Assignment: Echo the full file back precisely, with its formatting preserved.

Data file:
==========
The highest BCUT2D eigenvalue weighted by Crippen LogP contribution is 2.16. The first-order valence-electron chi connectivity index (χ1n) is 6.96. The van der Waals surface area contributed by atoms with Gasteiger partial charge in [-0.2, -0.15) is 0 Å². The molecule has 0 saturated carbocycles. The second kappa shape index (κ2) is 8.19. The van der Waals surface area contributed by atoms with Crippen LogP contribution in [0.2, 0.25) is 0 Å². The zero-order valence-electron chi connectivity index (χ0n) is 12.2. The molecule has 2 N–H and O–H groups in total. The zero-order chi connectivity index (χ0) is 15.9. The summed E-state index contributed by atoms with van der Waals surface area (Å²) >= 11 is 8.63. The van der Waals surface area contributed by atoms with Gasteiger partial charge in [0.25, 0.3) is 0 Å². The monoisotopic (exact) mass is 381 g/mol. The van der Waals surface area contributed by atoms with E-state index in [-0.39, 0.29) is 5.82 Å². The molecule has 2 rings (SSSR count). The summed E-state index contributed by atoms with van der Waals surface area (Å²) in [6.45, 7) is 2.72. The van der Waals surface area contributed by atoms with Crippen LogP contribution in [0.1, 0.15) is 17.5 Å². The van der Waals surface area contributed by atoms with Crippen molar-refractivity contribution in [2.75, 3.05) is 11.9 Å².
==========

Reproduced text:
The highest BCUT2D eigenvalue weighted by Crippen LogP contribution is 2.16. The first-order valence-electron chi connectivity index (χ1n) is 6.96. The van der Waals surface area contributed by atoms with Gasteiger partial charge in [-0.2, -0.15) is 0 Å². The molecule has 0 saturated carbocycles. The second kappa shape index (κ2) is 8.19. The van der Waals surface area contributed by atoms with Crippen LogP contribution in [0.2, 0.25) is 0 Å². The zero-order valence-electron chi connectivity index (χ0n) is 12.2. The molecule has 2 N–H and O–H groups in total. The zero-order chi connectivity index (χ0) is 15.9. The summed E-state index contributed by atoms with van der Waals surface area (Å²) >= 11 is 8.63. The van der Waals surface area contributed by atoms with Gasteiger partial charge in [0.25, 0.3) is 0 Å². The monoisotopic (exact) mass is 381 g/mol. The van der Waals surface area contributed by atoms with E-state index in [-0.39, 0.29) is 5.82 Å². The molecule has 2 rings (SSSR count). The summed E-state index contributed by atoms with van der Waals surface area (Å²) in [6.45, 7) is 2.72. The van der Waals surface area contributed by atoms with Crippen LogP contribution in [0.1, 0.15) is 17.5 Å². The van der Waals surface area contributed by atoms with Crippen molar-refractivity contribution in [2.75, 3.05) is 11.9 Å².